By: Simon Collins
Staff cuts despite growing student numbers have dragged most New Zealand universities down in the latest world rankings.
The biggest six of the country’s eight universities have all tumbled in the London-based QS rankings, which are regarded as the most important for attracting international students.
Only our two smallest universities, Waikato and Lincoln, have moved up the ranks.
Seven NZ universities were marked down this year on their academic reputation, based on asking 83,000 academics around the world to list the top universities in their fields.
Six declined in a survey asking 30,000 global employers which universities provided their most competent, innovative and effective graduates.
But New Zealand’s worst result was on staff/student ratios.
“The increase in enrolments – and the decrease in faculty numbers – reported by the country’s universities sees all eight receive a lower score for faculty/student ratio,” QS said.
Universities NZ director Chris Whelan said this reflected a funding squeeze.
“Over the last 10 years we saw a relatively steep real decline in per-student funding in the first half, reversed slightly in the second half. In the 2015, 2016 and 2017 Budgets there were increases that were slightly ahead of CPI [consumers price index],” he said.
“But university costs go up about 1.5 times the CPI because CPI doesn’t include salaries or construction costs or IT, which make up 80 per cent of our actual costs.”
This year’s Budget gave the universities no increase in per-student funding at all, the first nil increase in at least 17 years and a cut in real terms of $5 million to $10m for the University of Auckland alone.
Auckland is still easily New Zealand’s top-ranked university, slipping only three places to 85th in the world, followed by Otago (175th), Victoria (221st), Canterbury (231st), Waikato (274th), Lincoln (317th), Massey (332nd) and AUT (464th).
Waikato University is the standout success this year, jumping 18 places overall and climbing into the top 100 (92nd) for citations per academic in international journals.
Its acting vice-chancellor Professor Alister Jones said the university had pursued a strategy of boosting international staff and students, encouraging research that “makes an impact” and building global links. Last year it became the first NZ university offering full degrees in China.
“The strategy is making sure that we are publishing in the appropriate places. That is making a difference,” he said.
“Appointing the right people is also important in that process, and making sure that people are engaged in research that is making a difference.”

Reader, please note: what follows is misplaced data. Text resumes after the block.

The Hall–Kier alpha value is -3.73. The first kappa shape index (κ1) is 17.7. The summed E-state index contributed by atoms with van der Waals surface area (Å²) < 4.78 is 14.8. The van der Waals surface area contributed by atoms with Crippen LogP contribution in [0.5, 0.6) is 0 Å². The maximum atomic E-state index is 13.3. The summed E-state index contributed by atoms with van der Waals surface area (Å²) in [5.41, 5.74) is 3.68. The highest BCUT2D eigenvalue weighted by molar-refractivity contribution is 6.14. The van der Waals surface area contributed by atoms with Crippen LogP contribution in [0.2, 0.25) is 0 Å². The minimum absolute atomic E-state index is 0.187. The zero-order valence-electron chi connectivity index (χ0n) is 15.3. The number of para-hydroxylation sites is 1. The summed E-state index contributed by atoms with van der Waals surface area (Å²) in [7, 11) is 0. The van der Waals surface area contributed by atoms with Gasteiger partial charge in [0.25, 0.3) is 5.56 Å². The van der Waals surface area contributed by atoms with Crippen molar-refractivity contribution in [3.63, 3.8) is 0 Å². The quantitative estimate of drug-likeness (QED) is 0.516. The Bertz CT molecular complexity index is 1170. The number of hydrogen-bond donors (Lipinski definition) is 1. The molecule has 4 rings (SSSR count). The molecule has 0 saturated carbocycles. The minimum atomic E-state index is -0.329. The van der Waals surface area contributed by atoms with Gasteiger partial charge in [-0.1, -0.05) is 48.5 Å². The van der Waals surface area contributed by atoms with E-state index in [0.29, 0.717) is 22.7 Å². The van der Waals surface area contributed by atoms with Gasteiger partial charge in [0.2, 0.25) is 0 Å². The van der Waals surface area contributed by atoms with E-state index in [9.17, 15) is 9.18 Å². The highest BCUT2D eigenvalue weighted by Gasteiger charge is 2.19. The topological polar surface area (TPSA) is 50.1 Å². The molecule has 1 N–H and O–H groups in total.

The QS data shows that 41 per cent of Waikato academics hold foreign citizenship – a proportion that is even higher at Otago (60 per cent), Canterbury and AUT (both 47 per cent) and Victoria and Massey (both 45 per cent).
The worsening staff/student ratio in NZ universities was entirely due to cuts of 203 academics at Massey and 74 at Lincoln.
Massey communications director James Gardiner said staff were cut last year in science and health faculties, but the main reason for the big drop was that Massey excluded “non-research-active” staff this year.
Whelan said Lincoln also cut staff numbers and transferred the Telford farm training school to Masterton-based Taratahi Institute of Agriculture last year.
Staff numbers increased, and staff/student ratios improved slightly, at the other six universities.
The QS rankings include points for high proportions of foreign students, on the basis that they are a sign that a university is a desirable destination.
Ministry of Education data shows that international students at NZ universities increased by 38 per cent from 2008 to last year, while domestic students declined by 2 per cent.
International students now make up 29 per cent of all students at Lincoln, 19 per cent at Waikato, 18 per cent at Auckland and AUT, 17 per cent at Massey, 16 per cent at Canterbury, and 15 per cent at Otago and Victoria.
Whelan said the Quacquarelli Symonds (QS) rankings, which split from the Times Higher Education rankings in 2009, are the main rankings used by international students in the major markets for NZ universities.
- 40% for reputation in survey of academics
- 20% for citations per academic in international journals
- 20% for staff/student ratio
- 10% for reputation in survey of employers
- 5% for proportion of foreign academics
- 5% for proportion of foreign students
Source: NZ Herald